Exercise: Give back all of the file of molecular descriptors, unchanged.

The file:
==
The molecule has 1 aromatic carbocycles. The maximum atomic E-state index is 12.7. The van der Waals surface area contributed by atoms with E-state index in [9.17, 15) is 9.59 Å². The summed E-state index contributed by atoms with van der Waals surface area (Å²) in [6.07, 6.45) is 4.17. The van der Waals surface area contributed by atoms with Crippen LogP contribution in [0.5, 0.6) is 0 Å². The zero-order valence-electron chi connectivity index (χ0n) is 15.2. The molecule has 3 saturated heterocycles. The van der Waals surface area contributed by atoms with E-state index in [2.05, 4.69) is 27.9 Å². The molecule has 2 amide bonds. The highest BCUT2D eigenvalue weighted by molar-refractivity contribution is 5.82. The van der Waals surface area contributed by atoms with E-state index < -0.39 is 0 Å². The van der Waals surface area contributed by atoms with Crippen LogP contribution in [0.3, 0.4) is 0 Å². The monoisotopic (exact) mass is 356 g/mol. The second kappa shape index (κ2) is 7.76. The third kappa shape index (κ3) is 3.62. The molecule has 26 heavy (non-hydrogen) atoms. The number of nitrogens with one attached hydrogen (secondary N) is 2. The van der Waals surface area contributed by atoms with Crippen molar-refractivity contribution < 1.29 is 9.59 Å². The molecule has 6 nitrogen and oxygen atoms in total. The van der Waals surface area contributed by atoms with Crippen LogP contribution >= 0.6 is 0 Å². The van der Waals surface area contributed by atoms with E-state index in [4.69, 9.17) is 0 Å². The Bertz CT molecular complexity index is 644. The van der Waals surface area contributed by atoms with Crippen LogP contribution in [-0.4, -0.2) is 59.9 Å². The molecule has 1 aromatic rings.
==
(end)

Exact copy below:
The molecule has 1 aromatic carbocycles. The maximum atomic E-state index is 12.7. The van der Waals surface area contributed by atoms with E-state index in [9.17, 15) is 9.59 Å². The summed E-state index contributed by atoms with van der Waals surface area (Å²) in [6.07, 6.45) is 4.17. The van der Waals surface area contributed by atoms with Crippen LogP contribution in [0.5, 0.6) is 0 Å². The zero-order valence-electron chi connectivity index (χ0n) is 15.2. The molecule has 3 saturated heterocycles. The van der Waals surface area contributed by atoms with E-state index in [2.05, 4.69) is 27.9 Å². The molecule has 2 amide bonds. The highest BCUT2D eigenvalue weighted by molar-refractivity contribution is 5.82. The van der Waals surface area contributed by atoms with E-state index < -0.39 is 0 Å². The van der Waals surface area contributed by atoms with Crippen LogP contribution in [0.3, 0.4) is 0 Å². The monoisotopic (exact) mass is 356 g/mol. The second kappa shape index (κ2) is 7.76. The third kappa shape index (κ3) is 3.62. The molecule has 26 heavy (non-hydrogen) atoms. The number of nitrogens with one attached hydrogen (secondary N) is 2. The van der Waals surface area contributed by atoms with Crippen molar-refractivity contribution < 1.29 is 9.59 Å². The molecule has 6 nitrogen and oxygen atoms in total. The van der Waals surface area contributed by atoms with Crippen LogP contribution >= 0.6 is 0 Å². The van der Waals surface area contributed by atoms with E-state index in [4.69, 9.17) is 0 Å². The Bertz CT molecular complexity index is 644. The van der Waals surface area contributed by atoms with Crippen LogP contribution in [-0.4, -0.2) is 59.9 Å². The molecule has 1 aromatic rings.